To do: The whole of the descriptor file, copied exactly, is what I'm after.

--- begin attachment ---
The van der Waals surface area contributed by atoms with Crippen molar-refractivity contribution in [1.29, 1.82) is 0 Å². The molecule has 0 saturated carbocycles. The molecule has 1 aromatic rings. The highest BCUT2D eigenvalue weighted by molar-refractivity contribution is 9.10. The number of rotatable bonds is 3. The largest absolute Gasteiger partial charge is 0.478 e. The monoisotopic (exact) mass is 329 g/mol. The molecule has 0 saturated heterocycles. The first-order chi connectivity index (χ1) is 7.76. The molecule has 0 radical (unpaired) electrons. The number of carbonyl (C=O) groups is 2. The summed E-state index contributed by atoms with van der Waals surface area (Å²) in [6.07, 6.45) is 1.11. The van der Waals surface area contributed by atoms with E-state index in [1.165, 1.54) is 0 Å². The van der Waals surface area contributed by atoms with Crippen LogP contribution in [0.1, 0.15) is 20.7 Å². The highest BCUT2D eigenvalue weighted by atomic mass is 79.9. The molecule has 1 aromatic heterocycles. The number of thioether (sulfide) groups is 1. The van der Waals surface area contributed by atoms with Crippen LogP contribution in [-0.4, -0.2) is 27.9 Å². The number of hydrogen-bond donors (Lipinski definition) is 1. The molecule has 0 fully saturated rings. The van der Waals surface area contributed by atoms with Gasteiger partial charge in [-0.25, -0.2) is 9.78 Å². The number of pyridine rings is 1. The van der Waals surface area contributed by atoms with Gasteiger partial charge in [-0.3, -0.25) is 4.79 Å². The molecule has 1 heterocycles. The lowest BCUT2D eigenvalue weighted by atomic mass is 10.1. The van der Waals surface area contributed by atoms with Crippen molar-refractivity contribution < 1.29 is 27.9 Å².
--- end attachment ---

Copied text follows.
The van der Waals surface area contributed by atoms with Crippen molar-refractivity contribution in [1.29, 1.82) is 0 Å². The molecule has 0 saturated carbocycles. The molecule has 1 aromatic rings. The highest BCUT2D eigenvalue weighted by molar-refractivity contribution is 9.10. The number of rotatable bonds is 3. The largest absolute Gasteiger partial charge is 0.478 e. The monoisotopic (exact) mass is 329 g/mol. The molecule has 0 saturated heterocycles. The first-order chi connectivity index (χ1) is 7.76. The molecule has 0 radical (unpaired) electrons. The number of carbonyl (C=O) groups is 2. The summed E-state index contributed by atoms with van der Waals surface area (Å²) in [6.07, 6.45) is 1.11. The van der Waals surface area contributed by atoms with E-state index in [1.165, 1.54) is 0 Å². The van der Waals surface area contributed by atoms with Crippen LogP contribution in [0.1, 0.15) is 20.7 Å². The highest BCUT2D eigenvalue weighted by atomic mass is 79.9. The molecule has 1 aromatic heterocycles. The number of thioether (sulfide) groups is 1. The van der Waals surface area contributed by atoms with Crippen LogP contribution in [-0.4, -0.2) is 27.9 Å². The number of hydrogen-bond donors (Lipinski definition) is 1. The molecule has 0 fully saturated rings. The van der Waals surface area contributed by atoms with Gasteiger partial charge in [-0.25, -0.2) is 9.78 Å². The number of pyridine rings is 1. The van der Waals surface area contributed by atoms with Gasteiger partial charge in [-0.3, -0.25) is 4.79 Å². The molecule has 1 heterocycles. The lowest BCUT2D eigenvalue weighted by atomic mass is 10.1. The van der Waals surface area contributed by atoms with Crippen molar-refractivity contribution < 1.29 is 27.9 Å².